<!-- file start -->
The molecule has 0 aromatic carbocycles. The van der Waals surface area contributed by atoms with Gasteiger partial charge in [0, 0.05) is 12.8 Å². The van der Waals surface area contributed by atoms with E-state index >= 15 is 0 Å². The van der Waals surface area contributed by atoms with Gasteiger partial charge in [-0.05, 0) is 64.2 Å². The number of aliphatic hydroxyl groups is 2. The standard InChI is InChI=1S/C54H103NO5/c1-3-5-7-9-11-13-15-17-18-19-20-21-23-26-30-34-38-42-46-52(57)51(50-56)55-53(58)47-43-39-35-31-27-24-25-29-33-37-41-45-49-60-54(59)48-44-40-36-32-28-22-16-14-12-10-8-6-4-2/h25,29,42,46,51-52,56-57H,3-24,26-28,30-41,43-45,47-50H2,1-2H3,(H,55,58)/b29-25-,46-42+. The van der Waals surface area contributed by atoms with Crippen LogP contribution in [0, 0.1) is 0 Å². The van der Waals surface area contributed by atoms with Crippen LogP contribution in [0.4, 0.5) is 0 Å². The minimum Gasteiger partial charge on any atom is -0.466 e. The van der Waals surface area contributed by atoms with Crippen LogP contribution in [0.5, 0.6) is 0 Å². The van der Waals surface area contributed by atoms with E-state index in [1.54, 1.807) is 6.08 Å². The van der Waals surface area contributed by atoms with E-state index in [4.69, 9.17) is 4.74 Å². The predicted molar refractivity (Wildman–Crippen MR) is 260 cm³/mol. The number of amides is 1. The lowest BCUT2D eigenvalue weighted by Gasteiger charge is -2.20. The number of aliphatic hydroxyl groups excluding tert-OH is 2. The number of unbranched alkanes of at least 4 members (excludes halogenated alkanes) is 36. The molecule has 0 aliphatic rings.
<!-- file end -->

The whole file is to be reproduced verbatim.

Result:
The molecule has 0 aromatic carbocycles. The van der Waals surface area contributed by atoms with Gasteiger partial charge in [0, 0.05) is 12.8 Å². The van der Waals surface area contributed by atoms with E-state index >= 15 is 0 Å². The van der Waals surface area contributed by atoms with Gasteiger partial charge in [-0.05, 0) is 64.2 Å². The number of aliphatic hydroxyl groups is 2. The standard InChI is InChI=1S/C54H103NO5/c1-3-5-7-9-11-13-15-17-18-19-20-21-23-26-30-34-38-42-46-52(57)51(50-56)55-53(58)47-43-39-35-31-27-24-25-29-33-37-41-45-49-60-54(59)48-44-40-36-32-28-22-16-14-12-10-8-6-4-2/h25,29,42,46,51-52,56-57H,3-24,26-28,30-41,43-45,47-50H2,1-2H3,(H,55,58)/b29-25-,46-42+. The van der Waals surface area contributed by atoms with Crippen LogP contribution in [0, 0.1) is 0 Å². The van der Waals surface area contributed by atoms with Crippen LogP contribution in [0.4, 0.5) is 0 Å². The minimum Gasteiger partial charge on any atom is -0.466 e. The van der Waals surface area contributed by atoms with Crippen LogP contribution in [0.5, 0.6) is 0 Å². The van der Waals surface area contributed by atoms with E-state index in [1.54, 1.807) is 6.08 Å². The van der Waals surface area contributed by atoms with E-state index in [4.69, 9.17) is 4.74 Å². The predicted molar refractivity (Wildman–Crippen MR) is 260 cm³/mol. The number of amides is 1. The lowest BCUT2D eigenvalue weighted by Gasteiger charge is -2.20. The number of aliphatic hydroxyl groups excluding tert-OH is 2. The number of unbranched alkanes of at least 4 members (excludes halogenated alkanes) is 36. The molecule has 0 aliphatic rings.